NPA urges pushback on California supplement sales restrictions that are likely to become law

By Hank Schultz

- Last updated on GMT

©Getty Images - rschlie
©Getty Images - rschlie

Related tags Dietary supplements industry

The National Products Association is urging members to ask California Gov. Gavin Newsom to veto a bill that would place restrictions on the sale of some dietary supplements.

The bill, designated as AB 1341, is currently undergoing a final ratification in the California House after some minor revisions. NPA president and CEO Daniel Fabricant, PhD, said that’s expected to be a pro forma exercise and the bill will land on Gov. Newsom’s desk within the week.

The bill restricts access to dietary supplements and in certain situations requires a prescription to access these health products. It would require brick and mortar retailers to post warning signs saying that dietary supplements are known to cause serious adverse events, including stroke, organ failure, and even death.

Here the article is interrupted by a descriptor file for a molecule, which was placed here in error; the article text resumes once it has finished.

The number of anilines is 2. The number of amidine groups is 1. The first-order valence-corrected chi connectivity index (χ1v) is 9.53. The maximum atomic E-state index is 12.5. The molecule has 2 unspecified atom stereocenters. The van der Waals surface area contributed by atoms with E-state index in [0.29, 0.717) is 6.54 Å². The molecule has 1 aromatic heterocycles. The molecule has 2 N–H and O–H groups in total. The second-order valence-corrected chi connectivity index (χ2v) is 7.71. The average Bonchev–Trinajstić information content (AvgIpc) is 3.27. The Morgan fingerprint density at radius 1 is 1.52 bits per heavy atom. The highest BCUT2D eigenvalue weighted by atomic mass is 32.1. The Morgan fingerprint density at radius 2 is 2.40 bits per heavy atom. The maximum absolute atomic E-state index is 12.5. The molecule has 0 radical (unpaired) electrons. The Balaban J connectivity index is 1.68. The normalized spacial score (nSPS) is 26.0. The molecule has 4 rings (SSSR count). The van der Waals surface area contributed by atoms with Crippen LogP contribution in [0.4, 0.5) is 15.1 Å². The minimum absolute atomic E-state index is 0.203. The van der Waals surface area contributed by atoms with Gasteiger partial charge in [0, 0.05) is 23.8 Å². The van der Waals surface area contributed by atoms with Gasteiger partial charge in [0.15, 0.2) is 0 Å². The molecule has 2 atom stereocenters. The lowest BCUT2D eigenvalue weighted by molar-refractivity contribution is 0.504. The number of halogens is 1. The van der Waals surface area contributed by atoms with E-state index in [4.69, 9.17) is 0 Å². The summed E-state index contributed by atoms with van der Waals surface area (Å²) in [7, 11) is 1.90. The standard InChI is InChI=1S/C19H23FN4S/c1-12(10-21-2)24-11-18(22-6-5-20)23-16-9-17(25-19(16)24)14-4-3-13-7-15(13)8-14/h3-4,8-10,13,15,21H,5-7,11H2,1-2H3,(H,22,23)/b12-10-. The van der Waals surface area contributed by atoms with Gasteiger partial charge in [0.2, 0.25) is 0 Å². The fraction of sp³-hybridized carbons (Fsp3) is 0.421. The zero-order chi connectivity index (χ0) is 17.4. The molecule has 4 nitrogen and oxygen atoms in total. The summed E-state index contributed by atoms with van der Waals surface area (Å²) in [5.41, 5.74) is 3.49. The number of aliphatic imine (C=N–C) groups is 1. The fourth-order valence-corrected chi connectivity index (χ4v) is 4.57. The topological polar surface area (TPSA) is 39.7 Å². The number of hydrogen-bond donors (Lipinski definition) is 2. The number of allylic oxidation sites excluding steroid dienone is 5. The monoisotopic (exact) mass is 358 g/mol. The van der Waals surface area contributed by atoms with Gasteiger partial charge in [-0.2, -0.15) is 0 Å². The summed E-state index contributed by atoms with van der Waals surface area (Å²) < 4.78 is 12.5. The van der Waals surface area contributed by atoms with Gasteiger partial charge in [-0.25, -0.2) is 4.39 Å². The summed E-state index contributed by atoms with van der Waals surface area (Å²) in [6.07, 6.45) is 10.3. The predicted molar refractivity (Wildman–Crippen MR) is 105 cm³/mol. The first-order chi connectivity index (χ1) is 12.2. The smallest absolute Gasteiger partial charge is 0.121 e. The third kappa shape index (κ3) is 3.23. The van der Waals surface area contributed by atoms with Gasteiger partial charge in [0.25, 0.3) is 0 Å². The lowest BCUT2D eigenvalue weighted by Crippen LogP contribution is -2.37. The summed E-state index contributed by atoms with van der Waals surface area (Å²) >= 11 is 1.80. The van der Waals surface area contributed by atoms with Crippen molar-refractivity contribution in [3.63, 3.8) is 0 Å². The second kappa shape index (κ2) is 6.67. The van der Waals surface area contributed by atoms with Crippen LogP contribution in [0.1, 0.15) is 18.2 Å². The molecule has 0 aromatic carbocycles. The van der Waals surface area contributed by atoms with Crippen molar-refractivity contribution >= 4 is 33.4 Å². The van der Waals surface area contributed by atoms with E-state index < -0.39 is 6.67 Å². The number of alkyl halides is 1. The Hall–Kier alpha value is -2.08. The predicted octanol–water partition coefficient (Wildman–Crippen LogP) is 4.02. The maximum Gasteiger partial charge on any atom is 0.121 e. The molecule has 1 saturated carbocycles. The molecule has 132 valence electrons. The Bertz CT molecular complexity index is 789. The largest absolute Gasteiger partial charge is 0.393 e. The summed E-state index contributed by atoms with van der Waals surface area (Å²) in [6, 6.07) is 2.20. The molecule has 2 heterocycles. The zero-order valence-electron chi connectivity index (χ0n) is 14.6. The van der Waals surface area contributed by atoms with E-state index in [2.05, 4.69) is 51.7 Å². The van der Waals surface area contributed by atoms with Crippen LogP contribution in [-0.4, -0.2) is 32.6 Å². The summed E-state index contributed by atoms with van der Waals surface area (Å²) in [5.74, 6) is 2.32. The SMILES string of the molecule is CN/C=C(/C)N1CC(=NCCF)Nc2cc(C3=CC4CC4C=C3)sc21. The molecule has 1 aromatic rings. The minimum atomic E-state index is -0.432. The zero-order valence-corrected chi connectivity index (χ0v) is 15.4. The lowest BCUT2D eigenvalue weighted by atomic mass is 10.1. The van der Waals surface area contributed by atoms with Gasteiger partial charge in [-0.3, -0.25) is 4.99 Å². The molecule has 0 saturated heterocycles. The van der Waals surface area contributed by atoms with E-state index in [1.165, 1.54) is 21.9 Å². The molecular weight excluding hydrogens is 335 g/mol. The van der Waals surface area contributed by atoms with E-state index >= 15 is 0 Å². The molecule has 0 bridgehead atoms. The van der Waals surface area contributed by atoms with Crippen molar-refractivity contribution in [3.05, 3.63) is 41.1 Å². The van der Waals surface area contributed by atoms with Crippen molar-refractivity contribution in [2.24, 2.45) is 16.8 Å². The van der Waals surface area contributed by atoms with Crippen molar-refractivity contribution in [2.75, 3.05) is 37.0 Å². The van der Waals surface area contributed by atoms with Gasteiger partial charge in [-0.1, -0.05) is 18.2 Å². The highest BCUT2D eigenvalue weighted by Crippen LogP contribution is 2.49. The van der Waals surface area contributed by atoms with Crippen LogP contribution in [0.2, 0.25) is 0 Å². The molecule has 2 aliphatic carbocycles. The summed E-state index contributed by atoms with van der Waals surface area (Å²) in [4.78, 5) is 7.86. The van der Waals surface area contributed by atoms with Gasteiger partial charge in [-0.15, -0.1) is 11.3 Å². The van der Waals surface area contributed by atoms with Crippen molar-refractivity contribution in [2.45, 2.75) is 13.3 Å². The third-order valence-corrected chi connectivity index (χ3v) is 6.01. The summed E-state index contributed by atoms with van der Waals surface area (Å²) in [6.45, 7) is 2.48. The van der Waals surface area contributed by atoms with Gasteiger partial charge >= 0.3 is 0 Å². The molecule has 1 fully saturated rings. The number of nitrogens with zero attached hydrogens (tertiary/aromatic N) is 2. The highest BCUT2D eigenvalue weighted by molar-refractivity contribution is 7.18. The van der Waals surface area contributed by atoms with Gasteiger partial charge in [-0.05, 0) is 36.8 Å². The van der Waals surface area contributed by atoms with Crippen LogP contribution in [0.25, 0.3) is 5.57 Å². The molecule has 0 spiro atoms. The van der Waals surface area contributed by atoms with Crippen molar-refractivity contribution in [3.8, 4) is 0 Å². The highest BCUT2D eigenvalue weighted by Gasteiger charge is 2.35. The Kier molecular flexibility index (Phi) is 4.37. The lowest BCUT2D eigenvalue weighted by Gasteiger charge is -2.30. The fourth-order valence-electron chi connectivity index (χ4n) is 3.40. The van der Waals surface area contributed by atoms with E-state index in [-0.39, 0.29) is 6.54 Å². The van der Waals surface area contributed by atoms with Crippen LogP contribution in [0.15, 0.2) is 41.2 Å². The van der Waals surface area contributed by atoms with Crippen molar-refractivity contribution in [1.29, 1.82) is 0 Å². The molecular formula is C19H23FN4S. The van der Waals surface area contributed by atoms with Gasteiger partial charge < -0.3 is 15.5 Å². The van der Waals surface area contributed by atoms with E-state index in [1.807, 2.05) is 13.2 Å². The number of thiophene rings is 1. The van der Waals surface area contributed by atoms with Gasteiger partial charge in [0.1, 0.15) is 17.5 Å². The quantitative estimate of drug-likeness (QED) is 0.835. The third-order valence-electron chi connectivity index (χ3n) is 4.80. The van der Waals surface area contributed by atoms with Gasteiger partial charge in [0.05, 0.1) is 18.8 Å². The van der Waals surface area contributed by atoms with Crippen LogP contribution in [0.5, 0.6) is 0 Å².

The bill has nothing to say about online sales of the same supplements, Fabricant noted.

He also said that the legislative analysis provided to state senators as part of the debate on the bill highlighted ingredients including vitamin D and calcium as potentially harmful.

“We view this as a category killer,” ​Fabricant told NutraIngredients-USA.  “People in the industry should have been paying attention to the list of ingredients mentioned here. We think this is ripe for abuse.”

Continued pushback could halt spread of idea

Fabricant said NPA is urging members and other industry stakeholders to put pressure on Newsom to veto the bill.  He admitted that there is little hope that he will do so.  But he said continued pushback could be helpful to forestall similar measures that are being considered in New York, New Jersey, Massachusetts, Missouri, and Rhode Island, to avoid giving lawmakers in these other states the impression that some portions of the industry don’t oppose the sales restrictions.

The underlying motivation for all of these measures is a belief by some healthcare professionals that bodybuilding and weight management supplements somehow exacerbate eating disorders.  Fabricant said there is no study that supports this point of view.

“This is a slap in the face to public health and consumer choice,”​ Fabricant said. “The FDA does not have a single data point that connects eating disorders to supplement use and 80% of Americans take at least one dietary supplement as a safe, effective, and affordable way to maintain good health and augment inadequate diets.”

NPA’s grassroots portal can be accessed here​.

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